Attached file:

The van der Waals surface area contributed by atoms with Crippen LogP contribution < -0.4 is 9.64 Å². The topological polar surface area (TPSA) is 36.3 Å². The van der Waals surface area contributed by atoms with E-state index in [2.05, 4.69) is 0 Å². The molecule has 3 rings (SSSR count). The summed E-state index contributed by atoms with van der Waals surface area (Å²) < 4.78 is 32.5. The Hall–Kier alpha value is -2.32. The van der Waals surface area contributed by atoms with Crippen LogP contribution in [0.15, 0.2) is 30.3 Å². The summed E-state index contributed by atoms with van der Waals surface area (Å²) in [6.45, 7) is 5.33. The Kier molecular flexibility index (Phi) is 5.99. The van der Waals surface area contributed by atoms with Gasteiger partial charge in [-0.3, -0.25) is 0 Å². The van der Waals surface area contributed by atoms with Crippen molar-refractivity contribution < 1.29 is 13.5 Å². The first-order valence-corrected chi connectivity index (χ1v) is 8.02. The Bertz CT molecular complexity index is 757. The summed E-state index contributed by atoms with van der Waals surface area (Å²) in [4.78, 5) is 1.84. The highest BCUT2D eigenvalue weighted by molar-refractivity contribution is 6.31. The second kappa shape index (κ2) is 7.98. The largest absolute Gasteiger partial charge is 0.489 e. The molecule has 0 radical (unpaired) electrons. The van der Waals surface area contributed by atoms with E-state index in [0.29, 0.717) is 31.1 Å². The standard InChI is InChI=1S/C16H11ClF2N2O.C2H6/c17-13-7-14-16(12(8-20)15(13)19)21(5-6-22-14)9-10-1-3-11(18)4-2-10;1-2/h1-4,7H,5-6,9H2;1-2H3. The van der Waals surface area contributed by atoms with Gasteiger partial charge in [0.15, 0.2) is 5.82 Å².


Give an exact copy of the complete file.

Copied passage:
The van der Waals surface area contributed by atoms with Crippen LogP contribution < -0.4 is 9.64 Å². The topological polar surface area (TPSA) is 36.3 Å². The van der Waals surface area contributed by atoms with E-state index in [2.05, 4.69) is 0 Å². The molecule has 3 rings (SSSR count). The summed E-state index contributed by atoms with van der Waals surface area (Å²) < 4.78 is 32.5. The Hall–Kier alpha value is -2.32. The van der Waals surface area contributed by atoms with Crippen LogP contribution in [0.15, 0.2) is 30.3 Å². The summed E-state index contributed by atoms with van der Waals surface area (Å²) in [6.45, 7) is 5.33. The Kier molecular flexibility index (Phi) is 5.99. The van der Waals surface area contributed by atoms with Gasteiger partial charge in [-0.3, -0.25) is 0 Å². The van der Waals surface area contributed by atoms with Crippen molar-refractivity contribution < 1.29 is 13.5 Å². The first-order valence-corrected chi connectivity index (χ1v) is 8.02. The Bertz CT molecular complexity index is 757. The summed E-state index contributed by atoms with van der Waals surface area (Å²) in [4.78, 5) is 1.84. The highest BCUT2D eigenvalue weighted by molar-refractivity contribution is 6.31. The second kappa shape index (κ2) is 7.98. The largest absolute Gasteiger partial charge is 0.489 e. The molecule has 0 radical (unpaired) electrons. The van der Waals surface area contributed by atoms with E-state index in [0.29, 0.717) is 31.1 Å². The standard InChI is InChI=1S/C16H11ClF2N2O.C2H6/c17-13-7-14-16(12(8-20)15(13)19)21(5-6-22-14)9-10-1-3-11(18)4-2-10;1-2/h1-4,7H,5-6,9H2;1-2H3. The van der Waals surface area contributed by atoms with Gasteiger partial charge in [0.15, 0.2) is 5.82 Å².